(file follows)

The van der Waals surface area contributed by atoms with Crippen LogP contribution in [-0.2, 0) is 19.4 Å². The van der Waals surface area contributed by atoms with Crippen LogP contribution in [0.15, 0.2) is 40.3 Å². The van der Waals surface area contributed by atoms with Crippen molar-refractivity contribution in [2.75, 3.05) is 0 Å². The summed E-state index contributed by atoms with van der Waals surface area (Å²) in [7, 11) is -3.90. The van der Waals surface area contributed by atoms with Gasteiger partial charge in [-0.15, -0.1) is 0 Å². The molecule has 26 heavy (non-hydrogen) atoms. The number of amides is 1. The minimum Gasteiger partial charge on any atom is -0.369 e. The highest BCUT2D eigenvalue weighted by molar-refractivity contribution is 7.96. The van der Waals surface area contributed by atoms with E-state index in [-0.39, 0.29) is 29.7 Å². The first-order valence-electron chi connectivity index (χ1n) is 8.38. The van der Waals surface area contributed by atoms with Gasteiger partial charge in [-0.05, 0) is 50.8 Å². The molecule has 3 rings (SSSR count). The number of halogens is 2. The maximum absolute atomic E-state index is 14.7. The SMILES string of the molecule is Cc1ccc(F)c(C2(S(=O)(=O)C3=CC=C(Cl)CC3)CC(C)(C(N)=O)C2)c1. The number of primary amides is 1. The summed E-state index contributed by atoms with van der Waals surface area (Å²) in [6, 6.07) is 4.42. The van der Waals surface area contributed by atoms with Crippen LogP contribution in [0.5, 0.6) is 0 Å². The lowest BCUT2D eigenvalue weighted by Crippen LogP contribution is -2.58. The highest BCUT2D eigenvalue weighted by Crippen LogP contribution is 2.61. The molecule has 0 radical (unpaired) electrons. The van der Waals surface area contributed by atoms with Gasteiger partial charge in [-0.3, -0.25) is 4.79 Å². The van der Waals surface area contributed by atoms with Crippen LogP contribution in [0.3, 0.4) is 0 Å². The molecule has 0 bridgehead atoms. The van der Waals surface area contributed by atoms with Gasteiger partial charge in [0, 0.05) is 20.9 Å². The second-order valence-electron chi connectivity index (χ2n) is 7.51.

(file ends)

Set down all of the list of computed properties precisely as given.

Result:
The van der Waals surface area contributed by atoms with Crippen LogP contribution in [-0.2, 0) is 19.4 Å². The van der Waals surface area contributed by atoms with Crippen LogP contribution in [0.15, 0.2) is 40.3 Å². The van der Waals surface area contributed by atoms with Crippen molar-refractivity contribution in [2.75, 3.05) is 0 Å². The summed E-state index contributed by atoms with van der Waals surface area (Å²) in [7, 11) is -3.90. The van der Waals surface area contributed by atoms with Gasteiger partial charge in [-0.15, -0.1) is 0 Å². The molecule has 26 heavy (non-hydrogen) atoms. The number of amides is 1. The minimum Gasteiger partial charge on any atom is -0.369 e. The highest BCUT2D eigenvalue weighted by molar-refractivity contribution is 7.96. The van der Waals surface area contributed by atoms with E-state index in [-0.39, 0.29) is 29.7 Å². The first-order valence-electron chi connectivity index (χ1n) is 8.38. The van der Waals surface area contributed by atoms with Gasteiger partial charge in [-0.05, 0) is 50.8 Å². The molecule has 3 rings (SSSR count). The number of halogens is 2. The maximum absolute atomic E-state index is 14.7. The SMILES string of the molecule is Cc1ccc(F)c(C2(S(=O)(=O)C3=CC=C(Cl)CC3)CC(C)(C(N)=O)C2)c1. The number of primary amides is 1. The summed E-state index contributed by atoms with van der Waals surface area (Å²) in [6, 6.07) is 4.42. The van der Waals surface area contributed by atoms with Crippen LogP contribution in [0.5, 0.6) is 0 Å². The lowest BCUT2D eigenvalue weighted by Crippen LogP contribution is -2.58. The highest BCUT2D eigenvalue weighted by Crippen LogP contribution is 2.61. The molecule has 0 radical (unpaired) electrons. The van der Waals surface area contributed by atoms with Gasteiger partial charge in [-0.3, -0.25) is 4.79 Å². The van der Waals surface area contributed by atoms with Crippen LogP contribution in [0.3, 0.4) is 0 Å². The molecule has 0 bridgehead atoms. The van der Waals surface area contributed by atoms with Gasteiger partial charge in [0, 0.05) is 20.9 Å². The second-order valence-electron chi connectivity index (χ2n) is 7.51.